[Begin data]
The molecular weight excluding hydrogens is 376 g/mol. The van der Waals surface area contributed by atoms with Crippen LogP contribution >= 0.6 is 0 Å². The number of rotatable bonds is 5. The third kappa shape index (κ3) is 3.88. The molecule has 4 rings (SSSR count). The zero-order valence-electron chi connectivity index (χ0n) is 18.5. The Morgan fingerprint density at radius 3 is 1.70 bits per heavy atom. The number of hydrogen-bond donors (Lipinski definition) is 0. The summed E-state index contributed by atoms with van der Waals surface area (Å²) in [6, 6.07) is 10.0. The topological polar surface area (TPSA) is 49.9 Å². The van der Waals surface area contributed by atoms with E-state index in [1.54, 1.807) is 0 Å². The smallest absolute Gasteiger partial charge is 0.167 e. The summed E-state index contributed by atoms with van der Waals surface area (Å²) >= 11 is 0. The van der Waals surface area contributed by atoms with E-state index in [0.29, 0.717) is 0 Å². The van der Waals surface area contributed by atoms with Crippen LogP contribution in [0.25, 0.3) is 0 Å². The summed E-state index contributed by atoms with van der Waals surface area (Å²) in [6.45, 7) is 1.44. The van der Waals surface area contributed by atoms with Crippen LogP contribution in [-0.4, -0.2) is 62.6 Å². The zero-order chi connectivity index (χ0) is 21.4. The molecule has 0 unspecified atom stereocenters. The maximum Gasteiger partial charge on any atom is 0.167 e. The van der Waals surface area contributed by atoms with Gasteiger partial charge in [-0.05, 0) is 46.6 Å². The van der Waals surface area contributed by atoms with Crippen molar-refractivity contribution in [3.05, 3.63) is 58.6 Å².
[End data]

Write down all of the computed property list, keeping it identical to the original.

The molecular weight excluding hydrogens is 376 g/mol. The van der Waals surface area contributed by atoms with Crippen LogP contribution >= 0.6 is 0 Å². The number of rotatable bonds is 5. The third kappa shape index (κ3) is 3.88. The molecule has 4 rings (SSSR count). The zero-order valence-electron chi connectivity index (χ0n) is 18.5. The Morgan fingerprint density at radius 3 is 1.70 bits per heavy atom. The number of hydrogen-bond donors (Lipinski definition) is 0. The summed E-state index contributed by atoms with van der Waals surface area (Å²) in [6, 6.07) is 10.0. The topological polar surface area (TPSA) is 49.9 Å². The van der Waals surface area contributed by atoms with E-state index in [1.54, 1.807) is 0 Å². The smallest absolute Gasteiger partial charge is 0.167 e. The summed E-state index contributed by atoms with van der Waals surface area (Å²) >= 11 is 0. The van der Waals surface area contributed by atoms with E-state index in [0.29, 0.717) is 0 Å². The van der Waals surface area contributed by atoms with Crippen LogP contribution in [0.25, 0.3) is 0 Å². The summed E-state index contributed by atoms with van der Waals surface area (Å²) in [6.45, 7) is 1.44. The van der Waals surface area contributed by atoms with Crippen LogP contribution in [-0.4, -0.2) is 62.6 Å². The zero-order chi connectivity index (χ0) is 21.4. The molecule has 0 unspecified atom stereocenters. The maximum Gasteiger partial charge on any atom is 0.167 e. The van der Waals surface area contributed by atoms with Gasteiger partial charge in [-0.05, 0) is 46.6 Å². The van der Waals surface area contributed by atoms with Crippen molar-refractivity contribution in [3.05, 3.63) is 58.6 Å².